We are taught that light emanates from the sun, bounces off external objects and into our eyes. And that is how we see.
The blind World War II French resistance fighter Jacques Lusseyran discovered otherwise.
He found we have the light inside us.
Lusseyran went blind in a freak accident at the age of 8.
The Germans occupied France in 1940 when Lusseyran was only 16. The following year, he created a resistance group. It grew to over 600 members.
Lusseyran was charged with interviewing prospective members to weed out any potential spies. His heightened senses seemed to give him extra powers of perception.
Eventually the group merged with a well connected and official resistance group, Defence de la France.
Their underground newspaper had a circulation of over 100,000 during the occupation.
Lusseyran and his friends would carry their shoes in their hands. They quietly slipped the two-page paper under doors in apartment buildings in Paris.
The Defence de la France newspaper became France Soir after the war. A daily newspaper with a circulation of 1.5 million in the 1950s.
Eventually Lusseyran and many of his friends were arrested by the Gestapo. He was mercilessly tortured. 7am to 7pm for days on end. He never gave up any names.
He was sent to a concentration camp, Buchenwald.
The treatment of the prisoners became progressively worse as the Germans started to lose the war. Food was scarce and sometimes non-existent. Prisoners were weak and dispirited.
Lusseyran found an internal wellspring of strength during this time. He helped others. Often he would translate between French and German. He was a brilliant student and had taught himself German by listening to radio broadcasts.
In his autobiography, Lusseyran talks of his body getting blocked up and losing control. First, lungs, then intestines, ears, all his muscles and eventually his heart.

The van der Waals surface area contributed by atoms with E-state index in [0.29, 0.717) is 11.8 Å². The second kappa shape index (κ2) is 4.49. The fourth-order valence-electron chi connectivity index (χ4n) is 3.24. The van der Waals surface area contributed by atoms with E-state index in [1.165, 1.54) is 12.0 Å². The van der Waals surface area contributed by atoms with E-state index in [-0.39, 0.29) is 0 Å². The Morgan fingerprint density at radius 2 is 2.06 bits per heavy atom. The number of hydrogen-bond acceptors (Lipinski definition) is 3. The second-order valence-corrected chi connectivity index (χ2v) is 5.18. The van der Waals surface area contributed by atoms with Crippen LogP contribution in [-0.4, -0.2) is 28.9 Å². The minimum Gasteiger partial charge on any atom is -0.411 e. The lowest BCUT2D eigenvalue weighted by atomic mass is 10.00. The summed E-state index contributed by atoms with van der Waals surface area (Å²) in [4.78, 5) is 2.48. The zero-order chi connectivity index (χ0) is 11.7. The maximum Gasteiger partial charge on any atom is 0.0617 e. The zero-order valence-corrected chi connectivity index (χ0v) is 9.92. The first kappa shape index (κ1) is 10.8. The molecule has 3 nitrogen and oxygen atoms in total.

He was watching his body in the act of leaving this world. Not wanting to.
He describes the bodily pain as “twisting and turning in every direction, like snakes that have been cut in pieces.”
In the middle of this torture, Lusseyran said something took hold of him…life! He wrote he had never lived so fully before.
“Life had become a substance within me…It came toward me like a shimmering wave, like the caress of light. I could see it beyond my eyes and my forehead and above my head. It touched me and filled me to overflowing. I let myself float on it…I drew my strength from the spring. I kept on drinking and drinking still more.”
Slowly he came back from the dead. A friend, who Lusseyran thought to be an atheist told him that he didn’t have a chance in the world. Lusseyran burst out laughing. The friend didn’t understand the laugh, but he never forgot it.
He left the hospital on his own two feet. He was filled with happiness. Happiness in a Nazi concentration camp!
What lessons are there for us in Lusseyran’s experiences?
He tells us:
“To forget was the law…(all) must be forgotten…to hold on to the strength to live…Memories are too tender, too close to fear. They consume energy. We had to live in the present; each moment had to be absorbed for all that was in it, to satisfy the hunger for life…
Latch on to the passing minute. Shut off the workings of memory and hope. The amazing thing is that no anguish held out against this treatment for very long…Suffering may persist, but already it is relieved by half. Throw yourself into each moment as if it were the only one that really existed. Work and work hard.”
After the war, he married, had children and taught French literature in America.
Tragically, he and his wife died in a car accident on holiday in France. He was only 46.
Lusseyran showed his gratitude to his country by writing his autobiography AND THERE WAS LIGHT. He expressed two truths that his experiences had taught him.
The first truth is that joy does not come from outside but from within.
The second truth is that light does not come to us from without. Light is in us, even if we have no eyes.
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